Coronavirus locking “exit plan” to allow family reunions in “social bubbles” again


After more than a month of confinement, the British, tired of the lockdown, have received a glimmer of hope that something resembling normal life will return.

Boris Johnson, on his first day back at work after his own battle with Covid-19, announced that he will unveil first steps this week to ease restrictions on defeating the virus.

The Mirror understands that one option on the table is to allow people to widen their “social bubbles” so that they can see friends and family.

But the Prime Minister warned that the UK was still “at maximum risk” of the disease and that it was not the right time to end the total lockdown – which could lead to a dangerous second peak and thousands of deaths.

Boris Johnson on his first day back to work after his own battle with Covid-19

Downing Street also warned that in some areas there may be tougher restrictions – including a 14-day quarantine on new arrivals at UK ports and airports.

This happened when Rishi Sunak revealed that the foreclosure had dire consequences for businesses, with a quarter of all businesses having gone out of business.

The Chancellor has announced a new “microcredit program” to help small businesses in difficulty.

As the death rate rose Monday by 360 to 21,092, Johnson promised to give more details “in the coming days” on how to lift the restrictions.

One possibility is that two separate households, or couples who do not live together, can spend time together.

But grandparents who live in a city different from their grandchildren would still have to wait until the restrictions were relaxed to be able to see them.

Roads are getting busier again as people resist lockouts

Ministers are expected to discuss plans to keep non-core businesses free from coronavirus so that they can reopen in the coming weeks.

Johnson acknowledged that there were signs that the UK was “crossing the peak” of the epidemic and was nearing the end of the first phase.

On Monday was the first time that the number of hospital deaths has been less than 400 since last month.

Empty roads on the M62 in the North West of England

But the Prime Minister said, “Difficult judgments will be made and we cannot say now how quickly or how quickly or even when these changes will be made. “

And chief medical officer Chris Whitty admitted that the government was facing “very difficult choices” to keep the transmission rate low.

Downing Street said any change to the foreclosure would involve “refining” it rather than lifting it completely.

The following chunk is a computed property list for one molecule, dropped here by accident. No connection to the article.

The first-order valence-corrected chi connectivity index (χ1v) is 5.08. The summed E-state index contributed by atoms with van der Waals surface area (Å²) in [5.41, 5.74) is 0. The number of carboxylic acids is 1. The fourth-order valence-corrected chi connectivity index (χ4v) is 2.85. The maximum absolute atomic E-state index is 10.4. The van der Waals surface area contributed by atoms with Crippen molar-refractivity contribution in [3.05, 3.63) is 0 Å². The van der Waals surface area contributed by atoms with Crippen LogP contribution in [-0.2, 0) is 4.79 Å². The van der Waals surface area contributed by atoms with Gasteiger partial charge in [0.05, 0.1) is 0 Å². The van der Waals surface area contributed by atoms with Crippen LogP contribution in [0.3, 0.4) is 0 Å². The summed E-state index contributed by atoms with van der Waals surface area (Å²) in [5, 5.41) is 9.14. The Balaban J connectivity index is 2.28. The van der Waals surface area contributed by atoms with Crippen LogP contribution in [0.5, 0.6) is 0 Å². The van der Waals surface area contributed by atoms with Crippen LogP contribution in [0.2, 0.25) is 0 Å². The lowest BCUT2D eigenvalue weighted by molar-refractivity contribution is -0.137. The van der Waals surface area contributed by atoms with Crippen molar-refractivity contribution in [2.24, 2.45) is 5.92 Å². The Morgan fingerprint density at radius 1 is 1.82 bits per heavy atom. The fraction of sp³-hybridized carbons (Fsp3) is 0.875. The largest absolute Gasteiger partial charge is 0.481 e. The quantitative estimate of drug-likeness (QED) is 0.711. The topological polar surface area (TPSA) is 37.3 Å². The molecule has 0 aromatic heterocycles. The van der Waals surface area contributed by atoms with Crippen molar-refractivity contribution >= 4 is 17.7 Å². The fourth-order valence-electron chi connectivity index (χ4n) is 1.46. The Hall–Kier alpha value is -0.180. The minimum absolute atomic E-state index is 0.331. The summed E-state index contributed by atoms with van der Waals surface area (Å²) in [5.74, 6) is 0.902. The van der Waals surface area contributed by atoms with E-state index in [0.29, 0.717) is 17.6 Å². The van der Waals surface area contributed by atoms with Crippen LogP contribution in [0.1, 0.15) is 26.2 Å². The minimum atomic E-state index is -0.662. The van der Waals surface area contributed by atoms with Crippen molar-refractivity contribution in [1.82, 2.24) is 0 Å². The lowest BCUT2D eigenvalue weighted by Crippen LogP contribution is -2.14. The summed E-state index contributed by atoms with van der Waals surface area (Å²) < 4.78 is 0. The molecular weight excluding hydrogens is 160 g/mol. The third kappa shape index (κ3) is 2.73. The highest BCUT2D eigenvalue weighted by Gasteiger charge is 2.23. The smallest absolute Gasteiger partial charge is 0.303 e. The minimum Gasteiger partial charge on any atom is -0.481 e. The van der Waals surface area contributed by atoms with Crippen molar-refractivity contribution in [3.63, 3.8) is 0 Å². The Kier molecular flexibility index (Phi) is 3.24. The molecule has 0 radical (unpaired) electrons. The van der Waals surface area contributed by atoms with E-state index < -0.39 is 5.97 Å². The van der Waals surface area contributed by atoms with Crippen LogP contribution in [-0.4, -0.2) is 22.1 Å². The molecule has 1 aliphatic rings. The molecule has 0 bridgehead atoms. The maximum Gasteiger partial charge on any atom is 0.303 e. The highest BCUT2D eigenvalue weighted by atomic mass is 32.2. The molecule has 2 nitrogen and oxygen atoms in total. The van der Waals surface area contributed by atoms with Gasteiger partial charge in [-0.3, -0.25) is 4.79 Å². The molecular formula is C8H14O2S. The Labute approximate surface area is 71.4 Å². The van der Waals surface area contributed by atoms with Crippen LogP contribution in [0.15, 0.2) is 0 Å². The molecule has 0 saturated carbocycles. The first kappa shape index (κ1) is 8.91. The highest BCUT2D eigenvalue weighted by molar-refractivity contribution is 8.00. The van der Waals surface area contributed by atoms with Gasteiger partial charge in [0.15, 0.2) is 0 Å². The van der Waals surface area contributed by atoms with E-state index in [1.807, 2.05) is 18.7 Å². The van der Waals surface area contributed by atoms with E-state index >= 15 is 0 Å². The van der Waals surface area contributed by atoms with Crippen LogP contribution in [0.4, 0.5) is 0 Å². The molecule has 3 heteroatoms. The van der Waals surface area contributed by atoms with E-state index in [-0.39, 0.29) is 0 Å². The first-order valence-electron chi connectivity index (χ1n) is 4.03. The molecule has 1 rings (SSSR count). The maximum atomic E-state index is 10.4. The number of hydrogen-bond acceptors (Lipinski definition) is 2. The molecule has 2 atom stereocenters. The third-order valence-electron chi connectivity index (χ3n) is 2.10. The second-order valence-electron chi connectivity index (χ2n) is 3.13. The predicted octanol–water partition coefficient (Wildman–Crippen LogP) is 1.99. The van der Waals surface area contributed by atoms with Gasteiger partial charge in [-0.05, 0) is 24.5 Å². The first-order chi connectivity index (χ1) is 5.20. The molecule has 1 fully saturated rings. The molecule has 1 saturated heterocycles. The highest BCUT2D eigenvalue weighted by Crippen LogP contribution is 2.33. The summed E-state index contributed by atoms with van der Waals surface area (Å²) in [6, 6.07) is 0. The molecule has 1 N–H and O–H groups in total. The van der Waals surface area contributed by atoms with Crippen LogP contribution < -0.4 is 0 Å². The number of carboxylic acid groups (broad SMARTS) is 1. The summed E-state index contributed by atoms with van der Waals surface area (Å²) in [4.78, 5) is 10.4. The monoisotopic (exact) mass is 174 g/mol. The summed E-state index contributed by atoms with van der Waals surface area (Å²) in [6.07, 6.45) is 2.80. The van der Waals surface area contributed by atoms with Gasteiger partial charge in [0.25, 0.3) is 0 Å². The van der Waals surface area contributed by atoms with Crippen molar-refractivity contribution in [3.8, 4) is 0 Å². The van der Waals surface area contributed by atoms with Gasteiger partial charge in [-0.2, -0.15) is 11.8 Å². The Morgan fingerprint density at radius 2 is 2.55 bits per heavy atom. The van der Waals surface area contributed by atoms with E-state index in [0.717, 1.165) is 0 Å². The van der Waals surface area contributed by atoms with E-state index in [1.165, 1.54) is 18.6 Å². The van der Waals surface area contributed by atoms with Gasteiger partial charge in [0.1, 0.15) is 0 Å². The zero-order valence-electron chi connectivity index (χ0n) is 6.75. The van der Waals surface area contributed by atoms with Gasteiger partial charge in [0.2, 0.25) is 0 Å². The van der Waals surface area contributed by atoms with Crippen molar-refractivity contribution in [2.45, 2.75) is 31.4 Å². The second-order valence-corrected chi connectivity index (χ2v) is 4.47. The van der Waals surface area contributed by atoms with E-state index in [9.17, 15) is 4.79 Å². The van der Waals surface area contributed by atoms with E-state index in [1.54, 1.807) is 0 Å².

A spokesperson said, “There may be some flexibility in some areas. There could also be a tightening in other areas. “

chart of deaths per day in the UK

The ministers plan to recommend wearing face masks on public transportation, in stores and in certain workplaces. Certain football matches and other sports matches could resume but would be played behind closed doors and televised.

The Treasury is also examining how small non-essential businesses such as garden centers could resume operations.

The opening of schools is not expected to be discussed publicly until the next review on May 7, although there is some optimism among officials who may reopen in June.

The commercial loan announced by Mr. Sunak will be between a minimum of £ 2,000 and £ 50,000 and the companies must have been operational before the beginning of March to be eligible.

Former Minister Theresa Villiers urged him “to publish a roadmap to break the lockdown so that businesses can start preparing for a gradual change and a safe exit from emergency measures.”

Global stock markets held a £ 400 billion rally yesterday as other countries began to relax the restrictions.

But the FTSE 100 index has risen by £ 550 billion, although our own lockout has not yet been lifted.

The government is stepping up its “test and trace” strategy, with Matt Hancock saying the UK is “on track” to deliver on its promise of 100,000 a day by the end of the week. But they only passed 29,058 tests yesterday.

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Coronavirus epidemic

The health secretary also warned that too many people in need of health care were not going to the hospital for diseases other than the coronavirus.

The number of patients attending A&E fell to 221,000 last week from 477,000 last year.

But Mr. Hancock said, “Our message is that it is open to the NHS. Help us to
Help you. “


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